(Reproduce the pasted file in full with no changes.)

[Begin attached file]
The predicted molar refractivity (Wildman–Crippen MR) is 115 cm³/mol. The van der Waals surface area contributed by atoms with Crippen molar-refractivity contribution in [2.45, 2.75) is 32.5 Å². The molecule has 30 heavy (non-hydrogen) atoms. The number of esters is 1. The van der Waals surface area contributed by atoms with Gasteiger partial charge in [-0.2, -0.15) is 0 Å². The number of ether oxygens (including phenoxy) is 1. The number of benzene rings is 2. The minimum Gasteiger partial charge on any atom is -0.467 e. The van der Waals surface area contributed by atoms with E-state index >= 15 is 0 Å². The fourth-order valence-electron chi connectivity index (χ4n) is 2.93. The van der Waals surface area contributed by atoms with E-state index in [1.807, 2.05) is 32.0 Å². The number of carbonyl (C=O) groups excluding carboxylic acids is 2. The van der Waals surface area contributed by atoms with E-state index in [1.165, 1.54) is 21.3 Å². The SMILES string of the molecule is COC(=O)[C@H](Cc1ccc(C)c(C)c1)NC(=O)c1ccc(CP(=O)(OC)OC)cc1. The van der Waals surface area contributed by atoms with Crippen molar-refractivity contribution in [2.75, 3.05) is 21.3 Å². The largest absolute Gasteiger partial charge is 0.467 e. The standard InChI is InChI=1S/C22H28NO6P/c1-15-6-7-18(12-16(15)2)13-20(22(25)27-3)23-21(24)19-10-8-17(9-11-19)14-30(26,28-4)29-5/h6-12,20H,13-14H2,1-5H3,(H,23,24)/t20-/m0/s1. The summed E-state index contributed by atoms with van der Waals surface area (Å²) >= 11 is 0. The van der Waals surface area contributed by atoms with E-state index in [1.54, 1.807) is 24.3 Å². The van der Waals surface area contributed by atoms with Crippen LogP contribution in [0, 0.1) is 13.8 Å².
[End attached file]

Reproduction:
The predicted molar refractivity (Wildman–Crippen MR) is 115 cm³/mol. The van der Waals surface area contributed by atoms with Crippen molar-refractivity contribution in [2.45, 2.75) is 32.5 Å². The molecule has 30 heavy (non-hydrogen) atoms. The number of esters is 1. The van der Waals surface area contributed by atoms with Gasteiger partial charge in [-0.2, -0.15) is 0 Å². The number of ether oxygens (including phenoxy) is 1. The number of benzene rings is 2. The minimum Gasteiger partial charge on any atom is -0.467 e. The van der Waals surface area contributed by atoms with E-state index >= 15 is 0 Å². The fourth-order valence-electron chi connectivity index (χ4n) is 2.93. The van der Waals surface area contributed by atoms with E-state index in [1.807, 2.05) is 32.0 Å². The number of carbonyl (C=O) groups excluding carboxylic acids is 2. The van der Waals surface area contributed by atoms with E-state index in [1.165, 1.54) is 21.3 Å². The SMILES string of the molecule is COC(=O)[C@H](Cc1ccc(C)c(C)c1)NC(=O)c1ccc(CP(=O)(OC)OC)cc1. The van der Waals surface area contributed by atoms with Crippen molar-refractivity contribution in [2.75, 3.05) is 21.3 Å². The largest absolute Gasteiger partial charge is 0.467 e. The standard InChI is InChI=1S/C22H28NO6P/c1-15-6-7-18(12-16(15)2)13-20(22(25)27-3)23-21(24)19-10-8-17(9-11-19)14-30(26,28-4)29-5/h6-12,20H,13-14H2,1-5H3,(H,23,24)/t20-/m0/s1. The summed E-state index contributed by atoms with van der Waals surface area (Å²) >= 11 is 0. The van der Waals surface area contributed by atoms with E-state index in [1.54, 1.807) is 24.3 Å². The van der Waals surface area contributed by atoms with Crippen LogP contribution in [0, 0.1) is 13.8 Å².